Tag Archives: queer

Protecting Queer History Places

The National Trust for Canada is holding its annual conference in Toronto. It starts today, and its title is: The Heritage Reset: Making Critical Choices.

The conference is asking this question: “as the urgency increases to advance decolonization and anti-racism, take bold climate action, and redress economic and social inequity, are heritage principles and heritage places in step, or stuck in the past?” 

Specifically relevant to queer history, they are exploring the idea of a social-cultural reset. How can the heritage community embrace a fuller story and confront exclusion?

It’s a good question. Locally, has Calgary’s heritage community done enough to protect queer historic places and spaces in the city? The answer of course, from our perspective, is “no.”

To be fair, the City of Calgary created Lois Szabo Commons last year, and the Lougheed House did queer history programming in 2019. But where are our protected buildings, heritage plaques and interpretations of queer history sites? How do we make our relatively invisible queer history visible?

Earlier this year, the National Trust hosted a webinar on this very subject with Andrew Dolkart from the inspiring NYC LGBT Historic Sites Project. We encourage you to watch it.

In the next year, this will be a thrust of the Calgary Gay History Project. To date, we have been active in building the Calgary queer landscape through mapping projects and walking tours. It is time to agitate for queer inclusion in Calgary’s built heritage inventory.

{KA}

What Narcissus Saw in Whistler

Calgary Gay History Project volunteer, Gordon Sombrowski, heads to Whistler, British Columbia today. His book of short stories, What Narcissus Saw, is a finalist at the Whistler Independent Book Awards. Selected from hundreds of submissions, he said he was excited to make the short-list—now it is down to the final three books.

What Narcissus Saw is competing against Churchill at Munich by Michael Carin of Quebec and Rez Dog Blues and the Haiku: A Savage Life in Bits and Pieces by William George Lindsay of BC. The award winner will be announced at a Friday night event during the Whistler Writers Festival.

Sombrowski said it was a great honour to have been selected as a finalist.

“Like every writer who seeks to publish I set out to write stories that I hope readers will want to read. Having a jury of accomplished writing peers select my work helps me to feel like I have done that,” he explained.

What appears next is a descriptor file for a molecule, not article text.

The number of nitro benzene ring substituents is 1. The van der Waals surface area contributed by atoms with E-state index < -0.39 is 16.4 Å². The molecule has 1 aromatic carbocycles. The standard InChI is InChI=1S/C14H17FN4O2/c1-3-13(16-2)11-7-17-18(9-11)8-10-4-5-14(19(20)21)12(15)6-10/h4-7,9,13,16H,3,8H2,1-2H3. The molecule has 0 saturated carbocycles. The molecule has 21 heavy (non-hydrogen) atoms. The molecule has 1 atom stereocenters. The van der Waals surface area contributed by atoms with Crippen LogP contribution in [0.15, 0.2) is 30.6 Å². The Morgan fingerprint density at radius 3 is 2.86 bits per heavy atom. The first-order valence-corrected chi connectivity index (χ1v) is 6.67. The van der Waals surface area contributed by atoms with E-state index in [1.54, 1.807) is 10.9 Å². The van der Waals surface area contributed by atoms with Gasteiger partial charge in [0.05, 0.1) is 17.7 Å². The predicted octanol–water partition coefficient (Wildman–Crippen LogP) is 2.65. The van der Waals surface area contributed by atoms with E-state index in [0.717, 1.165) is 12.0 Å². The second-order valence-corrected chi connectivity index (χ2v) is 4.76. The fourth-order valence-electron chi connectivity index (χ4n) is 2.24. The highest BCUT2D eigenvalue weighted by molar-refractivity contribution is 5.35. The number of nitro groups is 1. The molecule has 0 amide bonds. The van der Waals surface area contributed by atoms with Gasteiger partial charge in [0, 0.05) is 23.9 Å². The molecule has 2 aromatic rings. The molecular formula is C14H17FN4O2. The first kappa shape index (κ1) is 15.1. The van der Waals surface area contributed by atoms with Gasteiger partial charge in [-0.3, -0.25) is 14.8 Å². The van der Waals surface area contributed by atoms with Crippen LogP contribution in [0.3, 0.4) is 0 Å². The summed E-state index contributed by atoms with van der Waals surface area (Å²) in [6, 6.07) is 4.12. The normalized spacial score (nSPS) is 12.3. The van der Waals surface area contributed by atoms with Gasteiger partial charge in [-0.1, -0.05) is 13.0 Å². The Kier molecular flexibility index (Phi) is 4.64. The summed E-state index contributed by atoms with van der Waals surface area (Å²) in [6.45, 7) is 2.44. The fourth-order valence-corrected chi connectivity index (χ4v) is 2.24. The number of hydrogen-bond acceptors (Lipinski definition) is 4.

Tomorrow, keep your fingers crossed for Gordon! 🤞😘✨

What Narcissus Saw event last month at Shelf Life Books, photo by Noel Bégin.

{KA}

Bucking Conservatism Wins Award

At this month’s Alberta Book Publishing gala, Bucking Conservatism: Alternative Stories of Alberta from the 1960s and 1970s was awarded the Regional Book of the Year prize. Calgary Gay History Project researchers Nevena Ivanović and Kevin Allen contributed a chapter to the book with editor Larry Hannant called, “Gay Liberation in Conservative Calgary.”

About the Editors

Leon Crane Bear is Siksika and a treaty Indian, as well as a graduate of the University of Lethbridge. Larry Hannant is a Canadian historian specializing in twentieth-century political dissent. Karissa Robyn Patton is a historian of gender, sexuality, health, and activism, and is a Canada Research Chair postdoctoral fellow at Vancouver Island University.

Reviews

[A] beautiful mosaic of activist history for many reasons. It’s an intersectional collection that takes for granted the links between social justice struggles. It’s well-written, well-organized and insightful. [. . .] Groups embarking on future projects will benefit from the robust list of references that marks each piece. [. . .] Bucking Conservatism offers a blueprint, a model, for others who want to continue this work, in whatever time period.

—Joe Kadi, Alberta Views

With such a breadth of subjects, there really is something for every reader in the book. This is a book I can imagine picking up off the shelf again and again and looking at for ideas and inspiration.

—Belinda Crowson, Canadian Journal of History

Congratulations, Leon, Larry and Karissa! We’re very pleased for you. Thank you for the invitation to participate.

{KA}